I can still remember the adrenaline coursing through my body as I came out of a screening of John Wick back in 2014. It felt like an action movie lover’s wet dream. It might not have reinvented the genre wheel but it absolutely gave it one powerful kick up its lazy ass. It served up a scrumptious full-course meal and never forgot to be massively entertaining and rollickingly fun. The meticulous world-building of a nefarious secret world of assassins is gleefully believable. Fast forward to 2017 and we enter willingly into Wick-verse again and lightning has struck the same spot twice!
The story picks up from where the first part ended, with John Wick finishing off the remnants of the Russian mob as he tries to get back the car that was stolen from him. Job done, he goes back into retirement. There is no rest for the Wick-ed as he soon finds himself unwillingly drawn back into the criminal underground to settle a blood debt. Not long later he finds out a huge bounty has been placed on his head and God have mercy on the slimeballs who stand in his way.
Revenge is no longer a motive and the plot of John Wick: Chapter 2 is just an excuse for Wick to administer a world of hurt on a plethora of assassins. The tone is established from the get-go with projected images from a silent comedy hailing from the bygone years as a motorcycle car chase goes on. The opening scene clearly draws a line from the physical comedy of Chaplin and Keaton to Wick’s wild careening into stylised cinematic violence. The ultra-violence may be cartoonish but it is never played for laughs. A real-world feel and an adherence to the laws of physics give the proceedings heft and weight.
Chapter 2 goes the way most sequels go; it ups the ante with Wick doing what he does best in a new exotic location, higher body count, more stylised violence that resembles a dance and expanding the intriguing world of hired killers introduced in the first movie. However, Chapter 2 doesn’t have that dreaded been-there-done-that feeling. Expositions are delivered with finesse and theatricality by the likes of Ian McShane and Laurence Fishburne. Sometimes what is unsaid goes a whole long way than when it does – like everywhere Wick goes, the legend precedes him and everybody greets him. There is never any need for a flashback because myths work best when they are in your head. There are some mighty nifty homages that any self-proclaimed action movie fan would catch immediately, like the climatic gun fight in rooms adorned with floor to ceiling mirrors which is a respectful prostrated bow towards Enter the Dragon and the “you have a choice” line uttered by Wick to Fishburne, an obvious cheeky nod towards The Matrix, the last time the two actors shared a screen together.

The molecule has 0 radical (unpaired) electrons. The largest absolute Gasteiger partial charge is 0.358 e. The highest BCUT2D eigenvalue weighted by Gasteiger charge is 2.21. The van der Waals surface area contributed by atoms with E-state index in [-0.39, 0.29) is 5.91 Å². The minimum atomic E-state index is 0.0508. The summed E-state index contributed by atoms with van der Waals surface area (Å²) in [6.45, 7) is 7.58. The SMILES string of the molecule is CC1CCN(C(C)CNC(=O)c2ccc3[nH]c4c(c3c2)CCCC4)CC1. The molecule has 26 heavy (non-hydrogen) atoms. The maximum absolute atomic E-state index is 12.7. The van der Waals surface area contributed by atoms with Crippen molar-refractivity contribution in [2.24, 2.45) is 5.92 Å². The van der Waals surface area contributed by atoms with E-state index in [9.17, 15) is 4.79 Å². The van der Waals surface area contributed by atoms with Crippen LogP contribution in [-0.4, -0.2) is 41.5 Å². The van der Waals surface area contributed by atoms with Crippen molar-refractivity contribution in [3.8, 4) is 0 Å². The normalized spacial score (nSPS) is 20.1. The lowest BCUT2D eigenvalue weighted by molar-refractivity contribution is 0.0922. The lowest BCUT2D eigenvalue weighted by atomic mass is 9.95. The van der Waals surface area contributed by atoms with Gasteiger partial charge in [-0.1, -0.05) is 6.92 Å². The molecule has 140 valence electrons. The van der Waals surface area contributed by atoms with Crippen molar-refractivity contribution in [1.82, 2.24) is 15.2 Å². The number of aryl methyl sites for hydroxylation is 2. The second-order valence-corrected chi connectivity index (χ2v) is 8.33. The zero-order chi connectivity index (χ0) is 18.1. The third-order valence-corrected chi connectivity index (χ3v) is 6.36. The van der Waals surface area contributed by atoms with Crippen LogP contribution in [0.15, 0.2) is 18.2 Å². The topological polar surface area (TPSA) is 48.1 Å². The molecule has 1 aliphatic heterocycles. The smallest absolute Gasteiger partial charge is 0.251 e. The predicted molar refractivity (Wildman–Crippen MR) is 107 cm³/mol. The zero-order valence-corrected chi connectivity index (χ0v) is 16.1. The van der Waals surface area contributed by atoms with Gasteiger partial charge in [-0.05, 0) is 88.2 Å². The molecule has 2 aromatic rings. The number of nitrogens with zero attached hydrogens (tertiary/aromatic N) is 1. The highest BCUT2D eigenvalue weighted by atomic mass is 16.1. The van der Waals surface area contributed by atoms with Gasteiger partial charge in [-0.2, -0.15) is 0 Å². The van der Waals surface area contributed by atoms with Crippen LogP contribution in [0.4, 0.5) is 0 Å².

The action choreography is gorgeously visceral and the urban landscape is utilised in a refreshing manner. We still get a discotheque fight scene but it is updated with euro-dance beats, a bigger arena and different stakes. Watch out for a prolonged assassination sequence in Rome culminating in a they-come-in-waves shootout in the catacombs, lit up by diffused blue lights on the ground. A shootout between Wick and Cassian (Common) in a train station where commuters go about their business, not knowing a showdown has already taken place, had me in stitches. In the world of John Wick, anybody can be a world-class assassin including a beggar; anywhere can be a scene of a bloodbath, even a subway train and a museum; anything can be a weapon, including a pencil, a f*cking pencil. We feel the impact of every punch and the roar of every bullet as Wick double-taps every scumbag and puts one more in the head for completeness. The camera is neatly pulled back to let us ogle at the action as 52-year-old Keanu Reeves sliced, diced, stabbed, punched, rolled and tumbled his way through enemies in Armani suits. No bullets are wasted, reloading is a must and faceless henchmen don’t do a final pirouette before they die. There is none of that frenetic editing and shaky cam cheating moves which instantly elevate Chapter 2 way above its peers.
John Wick is a character that fits Keanu Reeves to a T. It plays to his strength – the stoicism, the monotonous diction, the stiff demeanour, the world weariness, the lanky body frame, the melancholic eyes. Reeves imbues the qualities marvellously and puts in a focused performance. Chapter 2 ends with a setup for another film that would usually have me feeling cheated and pissed, but dammit… I so wished Chapter 3 could start the moment this one ended.
4 / 5